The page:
Bezzina, C. & Michalak, J. (2009). Preparing Student Teachers for Teaching Practicum. In: Swennen A., van der Klink M. (Eds,) Becoming a Teacher Educator. Springer, Dordrecht.

Eckert, J. (2014, October). Teach like a novice: lessons from beginning teachers: all teachers can add to their classroom management toolkit by reflecting on the lessons they learned early in their careers. Phi Delta Kappan, 96(2), 13.

Eisenman, G., Edwards. S., & Cushman, C. A. (2015). Bringing reality to classroom management in teacher education. The Professional Educator. 39(1), 1-12.

Everston, C. M., & Weinstein, C. S. (Eds.). (2006). Handbook of classroom management: Research, practice and contemporary issues. Mahwah, NJ: Erlbaum.

Floress M, Rock A, Hailemariam A. (2017) The caterpillar game: A classroom management system. Psychology In The Schools. 54(4), 385-403.

Glasser, W. (1998). Choice theory: A new psychology of personal freedom. New York, NY: Harper.

Gourneau, B. (2014). Challenges in the first year of teaching: Lessons learned in an elementary education resident teachers program. Contemporary Issues in Education Research (Online). 7(4), 299-318. Retrieved from

Hare, L. & Murawski, W. (2015). Classy classroom management. In Murawski, W. & Scott, K. (Eds.), What really works in elementary education, (140-156).

Kohn, A. (1995). Discipline is the problem – not the solution. Learning Magazine.Retrieved from solution/?print=pdf

Kounins, J. (1970). Discipline and group management in classrooms. Oxford, England: Holt, Reinhart, Winston.

Kwok, A. (2017). Relationships between instructional quality and classroom management for beginning urban teachers. Educational Researcher, 46(7) 355-365. doi:10.3102/0013189X17726727

Schunk, D. H. (2016). Learning theories: An educational perspective – With access (7th ed.). Upper Saddle River, NJ: Pearson.

Sire, J. W. (2009). The universe next door: A basic worldview catalog (5th ed.).Downers Grove, IL: Intervarsity Press.


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Understanding classroom management in this assignment, you will create a classroom management plan based on classroom instruction, course readings, and research.  Your plan should be 5 pages, excluding cover and reference pages, or less in 12-point Times Roman font. Your plan can be doubled spaced and should include references.

Classroom Management

Classroom Management

Your plan should include the following:

  • Theoretical or philosophical statement on your beliefs about classroom management and how students learn.
    • What type of classroom climate will you create?
  • Classroom rules
    • What are the classroom rules?
    • How are rules created?
    • How are rules communicated to students and their parents?
  • Classroom procedures
    • Describe the daily procedures for student entering and leaving the class.
    • How are lessons started and ended?
    • What procedures are used for lunch and bathroom time?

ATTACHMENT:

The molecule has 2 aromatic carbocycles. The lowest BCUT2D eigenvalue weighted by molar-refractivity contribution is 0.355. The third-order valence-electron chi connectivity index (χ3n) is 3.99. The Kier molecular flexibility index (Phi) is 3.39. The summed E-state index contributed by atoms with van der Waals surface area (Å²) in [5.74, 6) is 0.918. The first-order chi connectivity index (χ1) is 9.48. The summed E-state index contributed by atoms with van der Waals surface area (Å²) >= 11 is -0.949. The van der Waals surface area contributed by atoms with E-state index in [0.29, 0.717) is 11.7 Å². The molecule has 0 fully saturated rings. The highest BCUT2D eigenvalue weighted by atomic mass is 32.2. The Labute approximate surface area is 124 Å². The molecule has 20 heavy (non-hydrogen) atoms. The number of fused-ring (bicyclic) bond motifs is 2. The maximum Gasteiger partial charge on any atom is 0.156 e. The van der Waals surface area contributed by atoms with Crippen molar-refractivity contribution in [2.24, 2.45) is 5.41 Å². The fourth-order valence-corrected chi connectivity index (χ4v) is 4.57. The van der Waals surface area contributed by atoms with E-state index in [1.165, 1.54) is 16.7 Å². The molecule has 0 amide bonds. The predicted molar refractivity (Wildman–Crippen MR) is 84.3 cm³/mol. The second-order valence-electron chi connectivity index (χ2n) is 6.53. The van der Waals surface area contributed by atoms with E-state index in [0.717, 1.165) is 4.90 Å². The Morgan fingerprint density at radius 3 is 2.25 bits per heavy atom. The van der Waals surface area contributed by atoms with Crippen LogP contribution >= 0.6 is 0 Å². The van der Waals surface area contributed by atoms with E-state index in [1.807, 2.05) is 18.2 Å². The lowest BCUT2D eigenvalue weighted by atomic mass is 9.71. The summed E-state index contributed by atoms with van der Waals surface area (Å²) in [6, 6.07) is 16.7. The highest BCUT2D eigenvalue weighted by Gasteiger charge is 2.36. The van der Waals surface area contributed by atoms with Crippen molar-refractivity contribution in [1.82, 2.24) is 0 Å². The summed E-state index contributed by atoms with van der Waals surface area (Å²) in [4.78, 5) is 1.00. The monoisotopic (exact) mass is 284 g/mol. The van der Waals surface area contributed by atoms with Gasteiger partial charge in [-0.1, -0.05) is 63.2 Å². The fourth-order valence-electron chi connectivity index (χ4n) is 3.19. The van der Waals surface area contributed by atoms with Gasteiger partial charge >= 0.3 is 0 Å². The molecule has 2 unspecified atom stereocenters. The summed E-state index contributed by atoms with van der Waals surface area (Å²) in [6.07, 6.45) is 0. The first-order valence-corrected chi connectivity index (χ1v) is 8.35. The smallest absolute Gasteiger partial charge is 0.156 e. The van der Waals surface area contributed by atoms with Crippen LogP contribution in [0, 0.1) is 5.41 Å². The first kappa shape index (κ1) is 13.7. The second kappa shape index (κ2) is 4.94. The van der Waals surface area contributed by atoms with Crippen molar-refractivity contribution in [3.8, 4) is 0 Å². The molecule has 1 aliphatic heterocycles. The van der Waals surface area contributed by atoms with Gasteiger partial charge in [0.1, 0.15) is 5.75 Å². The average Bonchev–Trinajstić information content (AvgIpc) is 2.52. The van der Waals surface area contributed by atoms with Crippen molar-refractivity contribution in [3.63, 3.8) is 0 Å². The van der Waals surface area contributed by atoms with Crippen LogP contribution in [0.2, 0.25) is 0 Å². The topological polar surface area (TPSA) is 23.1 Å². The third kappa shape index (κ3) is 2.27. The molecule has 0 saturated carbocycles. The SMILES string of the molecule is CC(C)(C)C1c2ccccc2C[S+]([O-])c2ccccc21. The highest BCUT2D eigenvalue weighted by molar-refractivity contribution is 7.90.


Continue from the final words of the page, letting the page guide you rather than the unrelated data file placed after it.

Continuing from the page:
• How are transitions handled in the classroom?
    • What are your expectations for each student?
    • What should students expect from you as the teacher?
  • Behavior Management
    • Plan/procedures for managing positive student behavior?
    • Plan/procedures for managing disruptive student behavior?
    • What behaviors do you want to encourage and promote in children?
    • Will you utilize rewards for positive behavior and consequences for negative behaviors? If so, what? If not, why?

Remember to review and refer to the grading rubric often as you work on your project.

Indicators, Competencies, and Skills for this Assignment

The classroom management plan addresses the following standards.

FEAP/PEC & Indicators

Learning Environment/FEAP

  • Applies the established rules and standards for behaviors consistently and equitably.
  • Recognizes cognitive, linguistic, and affective needs of individual students and arranges learning environments and activities to meet these needs.
  • Uses techniques to align student needs, instructional settings, and activities.
  • Provides clear directions for instructional activities and routines.

Learning Environment/PEC

  • Evaluate the appropriateness of the physical environment for facilitating student learning and promoting safety.
  • Identify strategies to involve students in establishing rules and standards for behavior.
  • Foundations of Education/PEC
  • Identify contemporary philosophical views on education that influence teaching.


  • Identify ESOL approaches, methods, and strategies (e.g., materials adaptation, alternative assessment, and strategy documentation) appropriate for instruction.

Pre-K/Primary Subject Area Competencies and Skills

  1. Identify the components of effective organization and management, such as classroom rituals, routines, and schedules.
  2. Identify ways to organize furniture, equipment, materials, and other resources in an indoor or outdoor environment in order to support early childhood curricula and the development of the whole child.
  3. Identify the components of and techniques for creating a print-rich environment (e.g., classroom libraries, labeled objects, student work displayed, word walls) reflecting diverse cultures and the impact of such an environment on classroom instruction.

Knowledge of Child Guidance and Classroom Behavioral Management

  1. Identify developmentally appropriate components of a positive and effective classroom behavioral management plan.
  2. Apply developmentally appropriate positive strategies for guiding children’s behavior and responding to challenging behaviors.
  3. Identify developmentally appropriate conflict resolution strategies and guidelines for implementation.